In the article, Kertzer poses three different ways of analyzing Alexie’s novel: through the critique of Elizabeth Cook-Lynn, through the novel’s intertextual references and similarities, and through the use of risky laughter. Of the three, which approach seems most beneficial in understanding The Absolutely True Diary?
Kertzer points out that both Rowdy and Gordy take issue with Junior’s attraction to Penelope. Kertzer seems to defend the relationship by stating that Junior knows it isn’t perfect and that both Junior and Penelople are aware of the fact that they are simply using eachother. Do you agree with Kertzer’s justification or is this relationship proof of Junior “colonizing and marginalizing” himself?
Kertzer points out that when Junior compares reservations to death camps he is not joking for a change. Are there any other points in the narrative where Junior seems to take a more serious approach? What is the significance of these moments?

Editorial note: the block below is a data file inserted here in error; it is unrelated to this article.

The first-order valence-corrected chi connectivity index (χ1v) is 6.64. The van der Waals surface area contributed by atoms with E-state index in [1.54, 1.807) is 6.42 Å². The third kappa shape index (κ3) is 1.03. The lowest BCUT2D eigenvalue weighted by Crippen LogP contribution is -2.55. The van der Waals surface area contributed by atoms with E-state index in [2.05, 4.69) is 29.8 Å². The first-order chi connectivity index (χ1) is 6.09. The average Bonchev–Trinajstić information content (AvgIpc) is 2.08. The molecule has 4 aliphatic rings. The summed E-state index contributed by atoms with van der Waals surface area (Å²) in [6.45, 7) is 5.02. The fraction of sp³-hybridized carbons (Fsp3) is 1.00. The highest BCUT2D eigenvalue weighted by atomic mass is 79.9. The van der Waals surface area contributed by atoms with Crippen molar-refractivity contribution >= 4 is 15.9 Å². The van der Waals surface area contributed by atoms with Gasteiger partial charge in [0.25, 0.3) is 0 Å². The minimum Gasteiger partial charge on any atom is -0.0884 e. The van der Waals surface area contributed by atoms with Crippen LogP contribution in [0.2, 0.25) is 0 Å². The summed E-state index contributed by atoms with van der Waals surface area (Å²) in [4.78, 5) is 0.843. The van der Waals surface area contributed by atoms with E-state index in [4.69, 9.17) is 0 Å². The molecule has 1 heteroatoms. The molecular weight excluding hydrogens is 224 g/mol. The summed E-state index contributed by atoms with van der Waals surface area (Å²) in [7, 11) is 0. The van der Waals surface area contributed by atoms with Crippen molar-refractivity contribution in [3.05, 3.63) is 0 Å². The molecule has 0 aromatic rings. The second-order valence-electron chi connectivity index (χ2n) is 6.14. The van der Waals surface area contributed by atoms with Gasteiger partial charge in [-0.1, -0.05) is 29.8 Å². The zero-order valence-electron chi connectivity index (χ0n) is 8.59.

In the final section of the essay, Kertzer points out that there are moments where the Junior’s humor lends itself to misrepresentation and misinterpretation. What are some of the moments that perhaps humor wasn’t necessary or seemed to be out of place? What does the use of humor say about Alexie’s imagined audience?